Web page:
Snap, Crackle, and Stop? No Voting Rights for Snap’s Public Shares

By Beth St. ClairSNAP IPO

Overheard: “I deleted all my social media accounts. But I kept my Snapchat account. That’s why it’s worth buying.” – As spoken by a millennial.

But what exactly are Snap’s investors, like this one, getting?

You may be aware that Snap Inc., the parent company of Snapchat, had its initial public offering (“IPO”) on March 2 of this year. The IPO, heralded as the “single most anticipated surefire IPO of 2017,” represented a rare breed of juggernaut tech IPOs, comparable to those of Facebook and Twitter.

Snapchat, like Facebook and Twitter, provides a social networking service. Its main product is a phone application through which you can send a photo, video or text message that “self-destructs” after a few seconds of a person viewing it. A large part of Snapchat’s allure is the many filters that you can apply to the message before you send it, such as making yourself look like a dog as well as the ability to post pictures and videos to your “story” which friends can view. See a related WJLTA Blog post here.

Interestingly, thanks to Snap’s IPO, many millennials have made the decision to become first-time holders of a publicly traded stock. Perhaps regardless of whether Snap is a prudent investment, some, like the one quoted at the beginning of this article, have snapped the stock up simply because they are fans of the product. Their purchases are thus based off consumer-loyalty: “Snap just felt like the IPO of my time”.

However, getting into the public financial markets with Snap stock as one’s initial purchase is an interesting choice. This is because the stock is unconventionally restricted, with no voting rights given to the 200 million shares floated in the IPO. Thus, these public shareholders won’t be able to vote for board directors or executive compensation, and arguably will have little to no influence on how Snap Inc. is governed.

Snap’s offering of such vote-less stock is meant to keep more control in the hands of its founders and majority shareholders, and it is the first of its kind in the U.S. While individual investors may never use their voting rights and therefore may not make investments based off of the lack of those rights, some institutional investors have argued that vote-less shares represent a “banana republic-style approach” to governance that ultimately leaves too much power in the hands of too few. Essentially, they argue that shareholders will be “completely hostage to the actions of management.”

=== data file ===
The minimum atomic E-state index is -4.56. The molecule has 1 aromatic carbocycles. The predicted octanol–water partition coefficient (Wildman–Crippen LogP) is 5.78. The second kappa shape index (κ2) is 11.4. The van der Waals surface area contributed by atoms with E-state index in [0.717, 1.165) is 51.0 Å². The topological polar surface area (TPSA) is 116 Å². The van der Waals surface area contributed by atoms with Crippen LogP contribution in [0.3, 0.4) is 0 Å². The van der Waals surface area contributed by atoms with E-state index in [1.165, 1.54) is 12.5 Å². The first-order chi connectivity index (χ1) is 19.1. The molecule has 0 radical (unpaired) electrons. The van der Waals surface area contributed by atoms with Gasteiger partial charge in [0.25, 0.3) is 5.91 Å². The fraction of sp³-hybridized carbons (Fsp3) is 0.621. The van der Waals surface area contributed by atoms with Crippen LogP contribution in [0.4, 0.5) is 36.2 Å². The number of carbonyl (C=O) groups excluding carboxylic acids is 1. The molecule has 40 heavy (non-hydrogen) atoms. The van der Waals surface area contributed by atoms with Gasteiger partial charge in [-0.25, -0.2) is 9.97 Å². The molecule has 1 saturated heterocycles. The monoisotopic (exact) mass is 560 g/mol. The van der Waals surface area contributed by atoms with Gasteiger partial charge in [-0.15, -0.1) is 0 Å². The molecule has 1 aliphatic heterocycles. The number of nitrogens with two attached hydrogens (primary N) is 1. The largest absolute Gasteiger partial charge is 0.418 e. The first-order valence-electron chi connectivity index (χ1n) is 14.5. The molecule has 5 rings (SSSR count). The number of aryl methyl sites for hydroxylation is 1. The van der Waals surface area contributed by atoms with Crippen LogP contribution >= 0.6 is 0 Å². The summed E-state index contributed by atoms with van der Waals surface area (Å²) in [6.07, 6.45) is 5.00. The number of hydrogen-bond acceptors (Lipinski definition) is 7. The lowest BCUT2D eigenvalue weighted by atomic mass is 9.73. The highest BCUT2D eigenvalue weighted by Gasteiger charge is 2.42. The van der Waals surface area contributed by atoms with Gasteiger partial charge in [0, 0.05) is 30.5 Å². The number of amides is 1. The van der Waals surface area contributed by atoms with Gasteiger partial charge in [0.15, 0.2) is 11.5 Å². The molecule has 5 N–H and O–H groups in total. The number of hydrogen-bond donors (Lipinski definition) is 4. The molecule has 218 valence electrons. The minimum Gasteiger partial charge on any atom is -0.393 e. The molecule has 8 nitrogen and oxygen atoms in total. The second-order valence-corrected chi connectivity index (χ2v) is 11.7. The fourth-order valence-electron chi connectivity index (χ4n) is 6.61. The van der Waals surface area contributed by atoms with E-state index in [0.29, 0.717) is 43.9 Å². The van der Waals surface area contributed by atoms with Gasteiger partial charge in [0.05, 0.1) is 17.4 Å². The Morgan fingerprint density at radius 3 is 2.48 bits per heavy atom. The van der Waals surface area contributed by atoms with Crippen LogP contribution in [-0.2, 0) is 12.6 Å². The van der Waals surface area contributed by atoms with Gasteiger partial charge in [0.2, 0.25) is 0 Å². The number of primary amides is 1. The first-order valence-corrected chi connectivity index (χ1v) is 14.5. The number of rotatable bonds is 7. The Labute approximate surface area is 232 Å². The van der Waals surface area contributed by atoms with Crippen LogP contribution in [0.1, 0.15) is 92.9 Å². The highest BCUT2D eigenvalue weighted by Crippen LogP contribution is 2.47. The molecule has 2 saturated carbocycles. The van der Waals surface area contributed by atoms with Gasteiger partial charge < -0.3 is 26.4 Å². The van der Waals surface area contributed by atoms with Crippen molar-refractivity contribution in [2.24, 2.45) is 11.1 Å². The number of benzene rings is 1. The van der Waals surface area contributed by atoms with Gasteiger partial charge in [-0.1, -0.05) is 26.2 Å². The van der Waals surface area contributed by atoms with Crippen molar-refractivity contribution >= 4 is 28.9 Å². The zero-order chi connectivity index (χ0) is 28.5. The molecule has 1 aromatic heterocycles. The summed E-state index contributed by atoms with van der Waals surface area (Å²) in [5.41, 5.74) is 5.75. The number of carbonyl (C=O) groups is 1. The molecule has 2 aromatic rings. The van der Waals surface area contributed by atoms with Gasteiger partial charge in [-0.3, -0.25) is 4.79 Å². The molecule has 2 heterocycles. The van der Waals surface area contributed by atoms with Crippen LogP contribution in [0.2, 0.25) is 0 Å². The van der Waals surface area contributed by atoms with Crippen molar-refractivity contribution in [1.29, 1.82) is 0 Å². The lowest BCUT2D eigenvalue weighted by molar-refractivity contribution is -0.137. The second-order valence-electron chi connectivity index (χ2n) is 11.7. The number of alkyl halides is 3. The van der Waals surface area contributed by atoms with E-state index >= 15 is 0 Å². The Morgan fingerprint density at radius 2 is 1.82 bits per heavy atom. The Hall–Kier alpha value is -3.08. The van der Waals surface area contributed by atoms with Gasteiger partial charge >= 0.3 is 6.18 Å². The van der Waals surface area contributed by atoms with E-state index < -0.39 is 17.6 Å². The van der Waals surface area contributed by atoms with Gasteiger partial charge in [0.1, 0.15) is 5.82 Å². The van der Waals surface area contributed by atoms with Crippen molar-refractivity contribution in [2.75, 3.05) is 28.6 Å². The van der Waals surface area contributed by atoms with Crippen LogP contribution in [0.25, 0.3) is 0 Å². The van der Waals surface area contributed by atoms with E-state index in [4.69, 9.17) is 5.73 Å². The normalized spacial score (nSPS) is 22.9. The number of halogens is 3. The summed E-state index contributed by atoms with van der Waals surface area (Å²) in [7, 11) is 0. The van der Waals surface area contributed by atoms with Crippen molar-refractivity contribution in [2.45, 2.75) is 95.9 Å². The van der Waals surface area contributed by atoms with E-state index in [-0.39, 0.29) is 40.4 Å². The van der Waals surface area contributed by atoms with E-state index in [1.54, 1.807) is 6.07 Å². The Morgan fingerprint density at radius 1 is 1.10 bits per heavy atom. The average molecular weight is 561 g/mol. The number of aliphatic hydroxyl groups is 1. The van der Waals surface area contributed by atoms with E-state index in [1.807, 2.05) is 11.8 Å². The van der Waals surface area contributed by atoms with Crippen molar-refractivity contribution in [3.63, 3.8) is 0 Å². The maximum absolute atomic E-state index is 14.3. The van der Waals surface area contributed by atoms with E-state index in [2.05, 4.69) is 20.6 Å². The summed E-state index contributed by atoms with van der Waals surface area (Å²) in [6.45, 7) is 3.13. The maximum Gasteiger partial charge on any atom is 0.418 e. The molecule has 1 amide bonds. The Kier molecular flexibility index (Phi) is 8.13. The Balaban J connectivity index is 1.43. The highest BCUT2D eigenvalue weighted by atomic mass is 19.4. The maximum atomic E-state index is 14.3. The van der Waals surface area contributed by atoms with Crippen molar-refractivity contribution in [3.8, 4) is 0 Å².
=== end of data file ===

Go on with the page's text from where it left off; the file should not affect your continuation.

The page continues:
Some say the simple solution to the entire situation is to not buy Snap shares. But is that enough investor protection? Others argue that it is not, and that Snap’s offering is the catalyst needed to stop a 30-year  “listing standards race to the bottom.” Calls have even been made to the Securities and Exchange Commission (“SEC”) to disallow other such IPOs in the future.

However, the SEC may be hesitant to make the U.S. IPO process any more difficult than it already is for several reasons. These include the recent election of President Trump; extreme competition from listing services abroad that have no problem making such vote-less offerings; and the dearth of U.S. IPOs in 2016. Indeed, Jay Clayton, whom President Trump has nominated to chair the SEC, recently stated that “[w]e have to reduce the burdens on becoming a public company.”

In sum, regulatory uncertainty in the face of a presidential administration overhaul and consumer demand for IPOs may make the SEC hesitant. Furthermore, mere time is needed to determine whether the lack of votes is truly detrimental to Snap’s public shareholders – if it is even possible to show such a thing – or if it makes no difference.

One thing is for certain, despite the lack of votes, many investors haven’t snapped, crackled or stopped from from investing in Snap.

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